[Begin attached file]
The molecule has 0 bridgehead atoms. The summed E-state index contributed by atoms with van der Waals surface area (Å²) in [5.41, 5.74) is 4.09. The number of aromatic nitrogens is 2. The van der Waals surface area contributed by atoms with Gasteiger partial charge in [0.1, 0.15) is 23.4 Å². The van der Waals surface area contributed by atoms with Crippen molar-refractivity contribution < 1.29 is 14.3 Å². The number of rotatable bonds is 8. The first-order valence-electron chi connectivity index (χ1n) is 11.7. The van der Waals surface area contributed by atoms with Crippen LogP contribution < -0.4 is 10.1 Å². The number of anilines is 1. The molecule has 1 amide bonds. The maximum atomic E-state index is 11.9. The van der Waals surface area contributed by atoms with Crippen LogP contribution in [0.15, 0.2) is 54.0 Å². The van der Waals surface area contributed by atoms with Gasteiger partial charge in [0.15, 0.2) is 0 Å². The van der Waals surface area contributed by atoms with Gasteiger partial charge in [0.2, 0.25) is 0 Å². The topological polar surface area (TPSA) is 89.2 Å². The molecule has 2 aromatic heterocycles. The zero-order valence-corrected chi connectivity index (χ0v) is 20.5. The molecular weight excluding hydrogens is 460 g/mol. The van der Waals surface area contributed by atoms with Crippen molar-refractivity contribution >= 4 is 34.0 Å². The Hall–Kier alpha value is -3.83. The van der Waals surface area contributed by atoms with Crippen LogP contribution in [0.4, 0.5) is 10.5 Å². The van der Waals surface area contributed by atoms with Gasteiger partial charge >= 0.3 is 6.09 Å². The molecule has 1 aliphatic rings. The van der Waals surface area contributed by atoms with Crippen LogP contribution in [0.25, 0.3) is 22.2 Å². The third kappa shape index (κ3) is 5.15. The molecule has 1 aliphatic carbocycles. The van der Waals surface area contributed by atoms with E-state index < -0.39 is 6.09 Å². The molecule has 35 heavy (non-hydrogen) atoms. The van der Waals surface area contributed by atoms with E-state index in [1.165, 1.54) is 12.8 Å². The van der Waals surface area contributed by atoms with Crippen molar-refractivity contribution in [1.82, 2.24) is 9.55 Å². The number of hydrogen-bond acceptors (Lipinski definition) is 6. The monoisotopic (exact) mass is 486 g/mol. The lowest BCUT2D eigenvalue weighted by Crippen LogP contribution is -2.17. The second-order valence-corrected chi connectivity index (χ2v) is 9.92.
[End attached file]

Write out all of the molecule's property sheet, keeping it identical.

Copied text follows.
The molecule has 0 bridgehead atoms. The summed E-state index contributed by atoms with van der Waals surface area (Å²) in [5.41, 5.74) is 4.09. The number of aromatic nitrogens is 2. The van der Waals surface area contributed by atoms with Gasteiger partial charge in [0.1, 0.15) is 23.4 Å². The van der Waals surface area contributed by atoms with Crippen molar-refractivity contribution < 1.29 is 14.3 Å². The number of rotatable bonds is 8. The first-order valence-electron chi connectivity index (χ1n) is 11.7. The van der Waals surface area contributed by atoms with Crippen LogP contribution < -0.4 is 10.1 Å². The number of anilines is 1. The molecule has 1 amide bonds. The maximum atomic E-state index is 11.9. The van der Waals surface area contributed by atoms with Crippen LogP contribution in [0.15, 0.2) is 54.0 Å². The van der Waals surface area contributed by atoms with Gasteiger partial charge in [0.15, 0.2) is 0 Å². The van der Waals surface area contributed by atoms with Gasteiger partial charge in [0.2, 0.25) is 0 Å². The topological polar surface area (TPSA) is 89.2 Å². The molecule has 2 aromatic heterocycles. The zero-order valence-corrected chi connectivity index (χ0v) is 20.5. The molecular weight excluding hydrogens is 460 g/mol. The van der Waals surface area contributed by atoms with Crippen molar-refractivity contribution >= 4 is 34.0 Å². The Hall–Kier alpha value is -3.83. The van der Waals surface area contributed by atoms with Crippen LogP contribution in [0.4, 0.5) is 10.5 Å². The van der Waals surface area contributed by atoms with Gasteiger partial charge >= 0.3 is 6.09 Å². The molecule has 1 aliphatic rings. The van der Waals surface area contributed by atoms with Crippen LogP contribution in [0.25, 0.3) is 22.2 Å². The third kappa shape index (κ3) is 5.15. The molecule has 1 aliphatic carbocycles. The van der Waals surface area contributed by atoms with E-state index < -0.39 is 6.09 Å². The molecule has 35 heavy (non-hydrogen) atoms. The van der Waals surface area contributed by atoms with E-state index in [1.165, 1.54) is 12.8 Å². The van der Waals surface area contributed by atoms with Crippen molar-refractivity contribution in [1.82, 2.24) is 9.55 Å². The number of hydrogen-bond acceptors (Lipinski definition) is 6. The monoisotopic (exact) mass is 486 g/mol. The lowest BCUT2D eigenvalue weighted by Crippen LogP contribution is -2.17. The second-order valence-corrected chi connectivity index (χ2v) is 9.92.